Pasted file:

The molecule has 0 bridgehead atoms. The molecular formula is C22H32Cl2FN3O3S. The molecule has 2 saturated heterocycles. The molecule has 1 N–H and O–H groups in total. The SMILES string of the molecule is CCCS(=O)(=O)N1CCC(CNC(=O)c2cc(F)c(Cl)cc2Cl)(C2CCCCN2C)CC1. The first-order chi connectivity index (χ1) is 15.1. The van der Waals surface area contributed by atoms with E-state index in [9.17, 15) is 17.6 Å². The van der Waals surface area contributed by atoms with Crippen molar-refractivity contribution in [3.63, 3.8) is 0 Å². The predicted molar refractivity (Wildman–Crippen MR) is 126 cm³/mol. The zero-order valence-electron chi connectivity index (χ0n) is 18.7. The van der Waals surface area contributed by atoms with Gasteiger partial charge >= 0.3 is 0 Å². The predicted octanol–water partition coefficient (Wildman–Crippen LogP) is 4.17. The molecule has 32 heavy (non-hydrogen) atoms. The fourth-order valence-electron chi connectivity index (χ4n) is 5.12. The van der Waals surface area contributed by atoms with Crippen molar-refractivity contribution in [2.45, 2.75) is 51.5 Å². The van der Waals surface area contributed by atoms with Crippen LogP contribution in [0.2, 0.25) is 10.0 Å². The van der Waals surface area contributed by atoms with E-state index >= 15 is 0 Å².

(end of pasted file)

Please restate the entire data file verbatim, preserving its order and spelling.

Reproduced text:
The molecule has 0 bridgehead atoms. The molecular formula is C22H32Cl2FN3O3S. The molecule has 2 saturated heterocycles. The molecule has 1 N–H and O–H groups in total. The SMILES string of the molecule is CCCS(=O)(=O)N1CCC(CNC(=O)c2cc(F)c(Cl)cc2Cl)(C2CCCCN2C)CC1. The first-order chi connectivity index (χ1) is 15.1. The van der Waals surface area contributed by atoms with E-state index in [9.17, 15) is 17.6 Å². The van der Waals surface area contributed by atoms with Crippen molar-refractivity contribution in [3.63, 3.8) is 0 Å². The predicted molar refractivity (Wildman–Crippen MR) is 126 cm³/mol. The zero-order valence-electron chi connectivity index (χ0n) is 18.7. The van der Waals surface area contributed by atoms with Gasteiger partial charge >= 0.3 is 0 Å². The predicted octanol–water partition coefficient (Wildman–Crippen LogP) is 4.17. The molecule has 32 heavy (non-hydrogen) atoms. The fourth-order valence-electron chi connectivity index (χ4n) is 5.12. The van der Waals surface area contributed by atoms with Crippen molar-refractivity contribution in [2.45, 2.75) is 51.5 Å². The van der Waals surface area contributed by atoms with Crippen LogP contribution in [0.2, 0.25) is 10.0 Å². The van der Waals surface area contributed by atoms with E-state index >= 15 is 0 Å².